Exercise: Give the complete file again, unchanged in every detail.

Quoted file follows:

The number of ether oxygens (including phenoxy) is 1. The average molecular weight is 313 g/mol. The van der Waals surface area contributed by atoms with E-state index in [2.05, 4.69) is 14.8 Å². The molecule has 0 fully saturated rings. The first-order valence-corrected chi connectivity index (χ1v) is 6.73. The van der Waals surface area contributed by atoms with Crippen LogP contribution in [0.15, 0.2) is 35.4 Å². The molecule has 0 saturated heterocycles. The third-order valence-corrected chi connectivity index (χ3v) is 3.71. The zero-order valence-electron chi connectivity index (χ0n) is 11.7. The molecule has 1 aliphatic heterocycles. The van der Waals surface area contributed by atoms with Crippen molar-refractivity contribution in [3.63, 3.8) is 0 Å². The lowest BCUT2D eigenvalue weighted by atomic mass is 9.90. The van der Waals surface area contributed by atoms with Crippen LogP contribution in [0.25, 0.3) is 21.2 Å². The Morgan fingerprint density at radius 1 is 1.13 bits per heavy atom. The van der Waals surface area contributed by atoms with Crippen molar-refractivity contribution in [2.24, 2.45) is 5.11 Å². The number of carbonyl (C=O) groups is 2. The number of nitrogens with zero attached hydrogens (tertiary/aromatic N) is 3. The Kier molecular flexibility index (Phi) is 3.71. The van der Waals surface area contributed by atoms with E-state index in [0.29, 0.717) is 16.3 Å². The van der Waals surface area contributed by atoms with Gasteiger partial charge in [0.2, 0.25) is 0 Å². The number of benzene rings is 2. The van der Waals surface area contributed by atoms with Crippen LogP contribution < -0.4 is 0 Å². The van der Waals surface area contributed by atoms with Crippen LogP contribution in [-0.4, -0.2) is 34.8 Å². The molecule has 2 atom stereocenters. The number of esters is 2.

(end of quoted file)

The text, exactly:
The number of ether oxygens (including phenoxy) is 1. The average molecular weight is 313 g/mol. The van der Waals surface area contributed by atoms with E-state index in [2.05, 4.69) is 14.8 Å². The molecule has 0 fully saturated rings. The first-order valence-corrected chi connectivity index (χ1v) is 6.73. The van der Waals surface area contributed by atoms with Crippen LogP contribution in [0.15, 0.2) is 35.4 Å². The molecule has 0 saturated heterocycles. The third-order valence-corrected chi connectivity index (χ3v) is 3.71. The zero-order valence-electron chi connectivity index (χ0n) is 11.7. The molecule has 1 aliphatic heterocycles. The van der Waals surface area contributed by atoms with Crippen molar-refractivity contribution in [3.63, 3.8) is 0 Å². The lowest BCUT2D eigenvalue weighted by atomic mass is 9.90. The van der Waals surface area contributed by atoms with Crippen LogP contribution in [0.25, 0.3) is 21.2 Å². The Morgan fingerprint density at radius 1 is 1.13 bits per heavy atom. The van der Waals surface area contributed by atoms with Crippen molar-refractivity contribution in [2.24, 2.45) is 5.11 Å². The number of carbonyl (C=O) groups is 2. The number of nitrogens with zero attached hydrogens (tertiary/aromatic N) is 3. The Kier molecular flexibility index (Phi) is 3.71. The van der Waals surface area contributed by atoms with E-state index in [0.29, 0.717) is 16.3 Å². The van der Waals surface area contributed by atoms with Gasteiger partial charge in [0.2, 0.25) is 0 Å². The number of benzene rings is 2. The van der Waals surface area contributed by atoms with Crippen LogP contribution < -0.4 is 0 Å². The van der Waals surface area contributed by atoms with Crippen LogP contribution in [-0.4, -0.2) is 34.8 Å². The molecule has 2 atom stereocenters. The number of esters is 2.